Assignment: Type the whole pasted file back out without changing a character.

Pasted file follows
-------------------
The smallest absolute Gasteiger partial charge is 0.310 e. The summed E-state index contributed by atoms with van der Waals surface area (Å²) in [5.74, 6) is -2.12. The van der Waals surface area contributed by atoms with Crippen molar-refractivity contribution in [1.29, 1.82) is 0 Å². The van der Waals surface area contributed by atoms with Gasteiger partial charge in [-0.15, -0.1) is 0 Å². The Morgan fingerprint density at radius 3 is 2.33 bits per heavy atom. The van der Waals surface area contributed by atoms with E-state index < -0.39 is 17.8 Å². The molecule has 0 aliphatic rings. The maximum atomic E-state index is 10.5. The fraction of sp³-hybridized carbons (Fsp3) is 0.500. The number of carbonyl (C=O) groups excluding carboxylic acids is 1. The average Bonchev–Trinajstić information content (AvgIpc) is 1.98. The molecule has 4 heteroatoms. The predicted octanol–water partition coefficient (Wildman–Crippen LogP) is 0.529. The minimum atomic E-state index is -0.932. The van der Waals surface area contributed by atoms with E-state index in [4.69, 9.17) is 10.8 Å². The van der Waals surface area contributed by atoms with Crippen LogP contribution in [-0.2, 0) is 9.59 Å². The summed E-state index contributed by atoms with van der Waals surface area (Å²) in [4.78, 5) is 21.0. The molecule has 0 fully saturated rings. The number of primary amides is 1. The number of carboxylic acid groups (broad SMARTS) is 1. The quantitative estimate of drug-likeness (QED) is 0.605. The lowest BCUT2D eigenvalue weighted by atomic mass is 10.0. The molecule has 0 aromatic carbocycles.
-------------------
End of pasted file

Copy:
The smallest absolute Gasteiger partial charge is 0.310 e. The summed E-state index contributed by atoms with van der Waals surface area (Å²) in [5.74, 6) is -2.12. The van der Waals surface area contributed by atoms with Crippen molar-refractivity contribution in [1.29, 1.82) is 0 Å². The van der Waals surface area contributed by atoms with Gasteiger partial charge in [-0.15, -0.1) is 0 Å². The Morgan fingerprint density at radius 3 is 2.33 bits per heavy atom. The van der Waals surface area contributed by atoms with E-state index < -0.39 is 17.8 Å². The molecule has 0 aliphatic rings. The maximum atomic E-state index is 10.5. The fraction of sp³-hybridized carbons (Fsp3) is 0.500. The number of carbonyl (C=O) groups excluding carboxylic acids is 1. The average Bonchev–Trinajstić information content (AvgIpc) is 1.98. The molecule has 4 heteroatoms. The predicted octanol–water partition coefficient (Wildman–Crippen LogP) is 0.529. The minimum atomic E-state index is -0.932. The van der Waals surface area contributed by atoms with E-state index in [4.69, 9.17) is 10.8 Å². The van der Waals surface area contributed by atoms with Crippen LogP contribution in [-0.2, 0) is 9.59 Å². The summed E-state index contributed by atoms with van der Waals surface area (Å²) in [4.78, 5) is 21.0. The molecule has 0 fully saturated rings. The number of primary amides is 1. The number of carboxylic acid groups (broad SMARTS) is 1. The quantitative estimate of drug-likeness (QED) is 0.605. The lowest BCUT2D eigenvalue weighted by atomic mass is 10.0. The molecule has 0 aromatic carbocycles.